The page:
Vatican II and Earlier Papal Teachings

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I have read all of the documents of Vatican II as well as some of the apostolic exhortations, encyclicals, etc. of earlier popes and would ask whether or not Vatican II Council Fathers were at liberty to alter or change the meanings of earlier Church documents. As an example, could it be argued that Pius IX reached different conclusions regarding salvation outside the Church?
Teachings that have been infallibly taught do not change. The Church can come to understand them more deeply or apply them more generously, however. We call this development of doctrine.

“This tradition which comes from the Apostles develops in the Church with the help of the Holy Spirit. For there is a growth in the understanding of the realities and the words which have been handed down. This happens through the contemplation and study made by believers, who treasure these things in their hearts ( Luke, 2:19, 51) through a penetrating understanding of the spiritual realities which they experience, and through the preaching of those who have received through episcopal succession the sure gift of truth. For as the centuries succeed one another, the Church constantly moves forward toward the fullness of divine truth until the words of God reach their complete fulfillment in her” (Dei Verbum 8).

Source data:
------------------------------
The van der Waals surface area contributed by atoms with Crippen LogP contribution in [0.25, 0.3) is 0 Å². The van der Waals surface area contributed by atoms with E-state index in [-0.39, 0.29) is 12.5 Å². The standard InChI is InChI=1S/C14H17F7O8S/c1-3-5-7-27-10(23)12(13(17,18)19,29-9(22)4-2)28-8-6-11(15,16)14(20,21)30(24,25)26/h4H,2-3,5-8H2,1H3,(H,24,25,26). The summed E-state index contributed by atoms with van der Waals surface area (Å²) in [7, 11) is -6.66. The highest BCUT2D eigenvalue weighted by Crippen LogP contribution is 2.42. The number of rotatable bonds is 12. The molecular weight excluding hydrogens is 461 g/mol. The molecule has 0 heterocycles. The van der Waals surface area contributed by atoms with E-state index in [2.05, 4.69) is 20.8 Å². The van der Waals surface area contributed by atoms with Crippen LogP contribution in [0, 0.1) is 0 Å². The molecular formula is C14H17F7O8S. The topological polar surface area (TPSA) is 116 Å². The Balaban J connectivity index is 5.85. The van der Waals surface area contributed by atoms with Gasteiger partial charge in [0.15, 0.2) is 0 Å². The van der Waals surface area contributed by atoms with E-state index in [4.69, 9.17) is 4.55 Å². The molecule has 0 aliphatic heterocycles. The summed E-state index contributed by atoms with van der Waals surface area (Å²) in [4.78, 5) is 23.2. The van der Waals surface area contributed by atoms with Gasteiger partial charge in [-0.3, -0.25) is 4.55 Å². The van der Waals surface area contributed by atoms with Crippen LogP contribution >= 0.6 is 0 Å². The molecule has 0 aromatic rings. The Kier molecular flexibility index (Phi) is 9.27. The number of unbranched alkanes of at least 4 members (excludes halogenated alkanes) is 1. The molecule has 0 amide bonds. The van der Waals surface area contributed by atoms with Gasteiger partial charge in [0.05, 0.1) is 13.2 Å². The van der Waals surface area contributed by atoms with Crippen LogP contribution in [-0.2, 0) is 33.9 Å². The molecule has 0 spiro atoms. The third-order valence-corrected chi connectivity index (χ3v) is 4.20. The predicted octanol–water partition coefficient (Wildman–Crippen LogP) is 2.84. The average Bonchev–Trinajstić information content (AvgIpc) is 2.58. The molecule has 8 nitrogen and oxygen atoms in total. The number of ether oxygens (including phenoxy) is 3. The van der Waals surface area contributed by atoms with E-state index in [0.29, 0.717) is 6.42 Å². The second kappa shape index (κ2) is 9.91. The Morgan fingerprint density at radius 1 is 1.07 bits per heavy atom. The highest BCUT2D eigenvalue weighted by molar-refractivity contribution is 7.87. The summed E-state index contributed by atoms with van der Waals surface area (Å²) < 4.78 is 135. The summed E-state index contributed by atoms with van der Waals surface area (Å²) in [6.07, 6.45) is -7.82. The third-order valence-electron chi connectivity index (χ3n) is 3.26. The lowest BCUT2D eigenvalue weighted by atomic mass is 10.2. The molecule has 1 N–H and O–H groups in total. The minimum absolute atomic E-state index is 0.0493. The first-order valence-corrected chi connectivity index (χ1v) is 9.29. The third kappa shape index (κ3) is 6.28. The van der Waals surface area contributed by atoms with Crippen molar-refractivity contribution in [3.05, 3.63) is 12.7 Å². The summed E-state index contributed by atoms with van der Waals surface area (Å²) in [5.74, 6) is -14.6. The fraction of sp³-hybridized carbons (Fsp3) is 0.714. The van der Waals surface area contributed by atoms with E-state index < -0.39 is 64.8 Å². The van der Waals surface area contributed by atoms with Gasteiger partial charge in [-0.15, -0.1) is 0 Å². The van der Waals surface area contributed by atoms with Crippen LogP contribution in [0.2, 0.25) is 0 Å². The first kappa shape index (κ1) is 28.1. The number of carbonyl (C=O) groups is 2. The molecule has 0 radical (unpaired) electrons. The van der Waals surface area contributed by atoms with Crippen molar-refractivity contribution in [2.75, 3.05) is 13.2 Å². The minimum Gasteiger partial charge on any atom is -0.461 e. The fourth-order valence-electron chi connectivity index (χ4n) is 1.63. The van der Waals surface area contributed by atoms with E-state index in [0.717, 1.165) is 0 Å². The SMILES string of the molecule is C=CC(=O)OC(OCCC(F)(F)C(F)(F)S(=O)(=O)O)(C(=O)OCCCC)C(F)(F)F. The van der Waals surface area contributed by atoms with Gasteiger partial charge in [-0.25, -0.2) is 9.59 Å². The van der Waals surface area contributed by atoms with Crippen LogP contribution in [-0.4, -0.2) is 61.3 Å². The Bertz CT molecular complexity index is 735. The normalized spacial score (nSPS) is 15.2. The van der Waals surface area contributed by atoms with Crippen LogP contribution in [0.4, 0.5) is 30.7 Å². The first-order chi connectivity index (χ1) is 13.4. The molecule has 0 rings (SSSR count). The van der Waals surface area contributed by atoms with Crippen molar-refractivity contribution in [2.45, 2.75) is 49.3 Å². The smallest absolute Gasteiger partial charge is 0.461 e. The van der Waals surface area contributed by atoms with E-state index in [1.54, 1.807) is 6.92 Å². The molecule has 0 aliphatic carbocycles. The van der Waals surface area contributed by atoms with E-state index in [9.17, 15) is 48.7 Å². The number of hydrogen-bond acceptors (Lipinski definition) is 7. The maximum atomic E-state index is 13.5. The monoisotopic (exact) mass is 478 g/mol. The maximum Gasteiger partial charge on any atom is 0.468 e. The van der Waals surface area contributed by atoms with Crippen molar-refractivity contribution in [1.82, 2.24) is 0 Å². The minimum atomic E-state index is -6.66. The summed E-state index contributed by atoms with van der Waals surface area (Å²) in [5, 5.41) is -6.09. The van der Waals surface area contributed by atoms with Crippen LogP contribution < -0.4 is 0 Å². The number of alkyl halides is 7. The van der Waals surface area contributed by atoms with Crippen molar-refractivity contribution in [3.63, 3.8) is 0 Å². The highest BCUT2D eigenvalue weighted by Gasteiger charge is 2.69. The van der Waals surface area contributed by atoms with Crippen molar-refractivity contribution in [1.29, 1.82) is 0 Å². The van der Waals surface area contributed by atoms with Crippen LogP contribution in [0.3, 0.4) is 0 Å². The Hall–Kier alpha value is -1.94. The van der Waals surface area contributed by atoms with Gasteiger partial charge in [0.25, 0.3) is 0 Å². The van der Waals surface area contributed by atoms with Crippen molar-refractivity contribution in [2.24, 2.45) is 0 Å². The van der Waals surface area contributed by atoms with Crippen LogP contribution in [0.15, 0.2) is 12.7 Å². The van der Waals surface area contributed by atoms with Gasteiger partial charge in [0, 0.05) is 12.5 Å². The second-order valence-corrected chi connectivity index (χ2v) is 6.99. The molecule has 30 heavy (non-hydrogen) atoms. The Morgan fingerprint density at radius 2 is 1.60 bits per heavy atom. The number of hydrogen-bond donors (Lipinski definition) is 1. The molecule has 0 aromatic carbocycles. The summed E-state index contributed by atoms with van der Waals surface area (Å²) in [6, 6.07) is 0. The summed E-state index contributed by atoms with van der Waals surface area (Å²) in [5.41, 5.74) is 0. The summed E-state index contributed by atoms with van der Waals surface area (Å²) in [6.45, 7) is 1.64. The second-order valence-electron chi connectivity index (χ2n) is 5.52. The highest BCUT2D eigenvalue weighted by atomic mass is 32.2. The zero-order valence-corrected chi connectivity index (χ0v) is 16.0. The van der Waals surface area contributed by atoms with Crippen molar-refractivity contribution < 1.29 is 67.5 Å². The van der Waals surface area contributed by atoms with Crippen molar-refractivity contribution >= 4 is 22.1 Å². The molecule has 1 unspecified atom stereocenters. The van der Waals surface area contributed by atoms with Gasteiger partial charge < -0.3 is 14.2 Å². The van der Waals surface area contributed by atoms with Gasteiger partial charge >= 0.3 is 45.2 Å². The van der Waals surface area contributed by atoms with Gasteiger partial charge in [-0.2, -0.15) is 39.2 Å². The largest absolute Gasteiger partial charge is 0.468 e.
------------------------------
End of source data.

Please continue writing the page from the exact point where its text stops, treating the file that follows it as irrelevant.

“Through it, the people of God adheres unwaveringly to the faith given once and for all to the saints, penetrates it more deeply with right thinking, and applies it more fully in its life” (*Lumen Gentium *12)

Thanks to the assistance of the Holy Spirit, the understanding of both the realities and the words of the heritage of faith is able to grow in the life of the Church:
  • “through the contemplation and study of believers who ponder these things in their hearts”; it is in particular “theological research [which] deepens knowledge of revealed truth”.
  • “from the intimate sense of spiritual realities which [believers] experience”, the sacred Scriptures “grow with the one who reads them.”
  • “from the preaching of those who have received, along with their right of succession in the episcopate, the sure charism of truth” (Catechism of the Catholic Church 94).
Mysteries often seem to contradict. How can God be three persons but one God? How can a virgin give birth? How can God become man? How can there be victory in the cross? How can we live only if we die?

How can only those in the Church be saved? How can we reconcile this with, “Every man who is ignorant of the Gospel of Christ and of his Church, but seeks the truth and does the will of God in accordance with his understanding of it, can be saved? It may be supposed that such persons would have desired Baptism explicitly if they had known its necessity” (Catechism #1260).

So the mystery seems to unfold in the understanding of who precisely is in the Church. Just as one can have an explicit desire for baptism, so it stands to reason that they can have an explicit desire to belong to the Church Christ founded and thus be saved when they die in the state of grace.
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